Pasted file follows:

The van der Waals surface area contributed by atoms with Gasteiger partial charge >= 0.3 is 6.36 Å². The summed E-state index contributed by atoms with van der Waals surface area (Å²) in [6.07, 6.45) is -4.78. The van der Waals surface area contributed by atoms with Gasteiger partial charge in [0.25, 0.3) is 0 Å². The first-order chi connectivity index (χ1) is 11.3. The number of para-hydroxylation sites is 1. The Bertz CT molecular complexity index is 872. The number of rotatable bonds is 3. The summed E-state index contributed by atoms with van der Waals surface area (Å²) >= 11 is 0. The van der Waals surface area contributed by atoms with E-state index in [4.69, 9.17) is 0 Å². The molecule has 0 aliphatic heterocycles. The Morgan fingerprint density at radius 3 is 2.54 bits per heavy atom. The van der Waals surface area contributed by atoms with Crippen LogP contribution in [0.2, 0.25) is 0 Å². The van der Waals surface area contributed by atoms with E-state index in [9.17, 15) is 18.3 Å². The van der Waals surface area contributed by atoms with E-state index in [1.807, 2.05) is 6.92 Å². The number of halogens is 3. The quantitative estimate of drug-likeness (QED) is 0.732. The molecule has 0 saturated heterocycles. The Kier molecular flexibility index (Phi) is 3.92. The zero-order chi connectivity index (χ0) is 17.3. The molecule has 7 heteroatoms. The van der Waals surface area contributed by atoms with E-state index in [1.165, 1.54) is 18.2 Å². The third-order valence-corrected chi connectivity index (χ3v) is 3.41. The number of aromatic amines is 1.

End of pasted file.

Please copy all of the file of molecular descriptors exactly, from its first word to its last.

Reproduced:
The van der Waals surface area contributed by atoms with Gasteiger partial charge >= 0.3 is 6.36 Å². The summed E-state index contributed by atoms with van der Waals surface area (Å²) in [6.07, 6.45) is -4.78. The van der Waals surface area contributed by atoms with Gasteiger partial charge in [0.25, 0.3) is 0 Å². The first-order chi connectivity index (χ1) is 11.3. The number of para-hydroxylation sites is 1. The Bertz CT molecular complexity index is 872. The number of rotatable bonds is 3. The summed E-state index contributed by atoms with van der Waals surface area (Å²) >= 11 is 0. The van der Waals surface area contributed by atoms with E-state index in [4.69, 9.17) is 0 Å². The molecule has 0 aliphatic heterocycles. The Morgan fingerprint density at radius 3 is 2.54 bits per heavy atom. The van der Waals surface area contributed by atoms with Crippen LogP contribution in [0.2, 0.25) is 0 Å². The van der Waals surface area contributed by atoms with E-state index in [9.17, 15) is 18.3 Å². The van der Waals surface area contributed by atoms with E-state index in [1.807, 2.05) is 6.92 Å². The number of halogens is 3. The quantitative estimate of drug-likeness (QED) is 0.732. The molecule has 0 saturated heterocycles. The Kier molecular flexibility index (Phi) is 3.92. The zero-order chi connectivity index (χ0) is 17.3. The molecule has 7 heteroatoms. The van der Waals surface area contributed by atoms with E-state index in [1.165, 1.54) is 18.2 Å². The third-order valence-corrected chi connectivity index (χ3v) is 3.41. The number of aromatic amines is 1.